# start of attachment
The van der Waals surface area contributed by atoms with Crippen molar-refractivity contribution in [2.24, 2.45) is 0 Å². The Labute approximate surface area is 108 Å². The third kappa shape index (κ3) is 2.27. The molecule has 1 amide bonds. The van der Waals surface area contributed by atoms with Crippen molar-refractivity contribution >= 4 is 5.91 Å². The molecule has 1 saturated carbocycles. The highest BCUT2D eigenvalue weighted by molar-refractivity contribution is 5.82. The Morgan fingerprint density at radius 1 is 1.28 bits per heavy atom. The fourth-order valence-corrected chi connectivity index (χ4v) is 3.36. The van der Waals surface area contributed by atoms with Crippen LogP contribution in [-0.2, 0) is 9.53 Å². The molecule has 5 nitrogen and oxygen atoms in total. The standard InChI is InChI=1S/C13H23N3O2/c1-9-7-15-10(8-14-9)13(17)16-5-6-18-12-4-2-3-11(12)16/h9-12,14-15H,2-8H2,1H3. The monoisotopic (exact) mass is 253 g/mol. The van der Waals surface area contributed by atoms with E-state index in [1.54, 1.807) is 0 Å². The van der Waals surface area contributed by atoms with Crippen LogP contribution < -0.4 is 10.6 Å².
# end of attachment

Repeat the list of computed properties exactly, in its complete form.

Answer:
The van der Waals surface area contributed by atoms with Crippen molar-refractivity contribution in [2.24, 2.45) is 0 Å². The Labute approximate surface area is 108 Å². The third kappa shape index (κ3) is 2.27. The molecule has 1 amide bonds. The van der Waals surface area contributed by atoms with Crippen molar-refractivity contribution >= 4 is 5.91 Å². The molecule has 1 saturated carbocycles. The highest BCUT2D eigenvalue weighted by molar-refractivity contribution is 5.82. The Morgan fingerprint density at radius 1 is 1.28 bits per heavy atom. The fourth-order valence-corrected chi connectivity index (χ4v) is 3.36. The van der Waals surface area contributed by atoms with Crippen LogP contribution in [-0.2, 0) is 9.53 Å². The molecule has 5 nitrogen and oxygen atoms in total. The standard InChI is InChI=1S/C13H23N3O2/c1-9-7-15-10(8-14-9)13(17)16-5-6-18-12-4-2-3-11(12)16/h9-12,14-15H,2-8H2,1H3. The monoisotopic (exact) mass is 253 g/mol. The van der Waals surface area contributed by atoms with E-state index in [1.54, 1.807) is 0 Å². The van der Waals surface area contributed by atoms with Crippen LogP contribution < -0.4 is 10.6 Å².